Updated: 8:26 a.m.
For most current and former students, the Biden administration's proposals this week on student debt were good news. But now borrowers are in a scramble to find which proposals they qualify for.
Biden's announcement generated a huge amount of interest. Shortly after, the federal student aid website crashed and has since required a waiting room for people visiting the site because of the volume.
Student Henri Wingo said that her loans from four years at Minneapolis College already cause her anxiety as she gets ready to look for a job. She is carrying $5,500 in student debt, a number she expects to grow. Wingo plans to graduate with a graphic design degree in the spring.
Before Wednesday’s announcement, she worried she would have to jump at the first job offer just to pay off the loans.
"It it allows me so much freedom from this massive burden on my back that I've been carrying for the last four years," Wingo said.
Students from two-year technical or community colleges bear the biggest financial burden from loans, according the U.S. Department of Education. While their debts may be smaller than those who went to four year schools, the group sees loan defaults at the highest rate.
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"This gives them some breathing room, that's going to allow them to, quite honestly buy groceries, allow them to maybe start thinking about moving from an apartment to a house, that's gonna allow them to have transportation freedom of buying a car," said Michael Dean, executive director, Lead MN, a group that represents community and technical college students across the state.
To qualify for relief, individuals have to earn less than $125,000 a year or less than $250,000 for households.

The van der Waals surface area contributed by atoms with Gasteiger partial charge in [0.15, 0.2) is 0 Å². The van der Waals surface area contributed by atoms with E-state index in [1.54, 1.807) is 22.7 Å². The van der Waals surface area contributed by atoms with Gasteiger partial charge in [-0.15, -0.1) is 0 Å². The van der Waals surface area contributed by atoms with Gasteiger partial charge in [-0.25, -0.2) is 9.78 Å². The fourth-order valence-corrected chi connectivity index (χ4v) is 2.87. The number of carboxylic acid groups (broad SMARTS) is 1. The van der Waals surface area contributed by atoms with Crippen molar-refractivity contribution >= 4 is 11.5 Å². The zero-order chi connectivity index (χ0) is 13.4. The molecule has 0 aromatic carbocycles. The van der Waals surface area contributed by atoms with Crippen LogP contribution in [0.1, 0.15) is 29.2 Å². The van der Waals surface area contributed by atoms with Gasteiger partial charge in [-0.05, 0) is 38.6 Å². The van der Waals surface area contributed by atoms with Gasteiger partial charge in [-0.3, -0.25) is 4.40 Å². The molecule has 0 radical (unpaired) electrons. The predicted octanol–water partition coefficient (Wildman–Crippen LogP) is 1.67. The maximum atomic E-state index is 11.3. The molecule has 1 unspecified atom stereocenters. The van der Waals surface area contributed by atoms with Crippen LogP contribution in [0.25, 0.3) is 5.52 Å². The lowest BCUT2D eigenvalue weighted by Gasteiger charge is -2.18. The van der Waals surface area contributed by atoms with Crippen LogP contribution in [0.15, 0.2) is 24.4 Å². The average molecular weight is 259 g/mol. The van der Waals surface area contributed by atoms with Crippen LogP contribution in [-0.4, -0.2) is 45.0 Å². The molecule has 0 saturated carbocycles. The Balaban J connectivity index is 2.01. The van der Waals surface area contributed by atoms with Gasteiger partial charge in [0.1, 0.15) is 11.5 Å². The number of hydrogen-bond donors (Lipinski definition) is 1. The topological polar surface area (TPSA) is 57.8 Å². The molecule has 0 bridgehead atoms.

Loans must have been originated before July 1 of this year. The administration is proposing reducing minimum payments for people on income-based repayment plans and proposing forgiving those loans after ten years of regular payments rather than 20.
"We have close to 782,000 Minnesotans that hold an open federal loan right now. That total cumulative debt represents about $26.7 billion," said Dennis Olson, Minnesota's higher education commissioner.
But that relief is relative.
Daphne Berlin-Fish has more than $100,000 in loans for her degrees in archive management and public history — degrees she'd hoped to use to work in museums. But that hasn't panned out yet. She's working at a labor union and trying to pay down her debt.
Berlin-Fish was hoping for the $50,000 in debt relief some Democrats had been advocating for when Biden first announced his plan.
"This is a drop in the bucket for me. Personally, this knocks me down from basically $105,000 to $95,000. And then once interest kicks back in at the end of the year, that $105,000 is going to come back in no time,” she said.
Minnesota would have to change its tax code to prevent people from having to pay taxes on the loans that are forgiven, which could be up to $20,000.
The administration is expected to roll out more details and information on how to apply for loan forgiveness in the coming weeks.
MPR News Reporter Brian Bakst contributed to this story.
Correction (Aug. 26, 2022): An earlier version of this story incorrectly stated Daphne Berlin-Fish's employer. The story has been updated.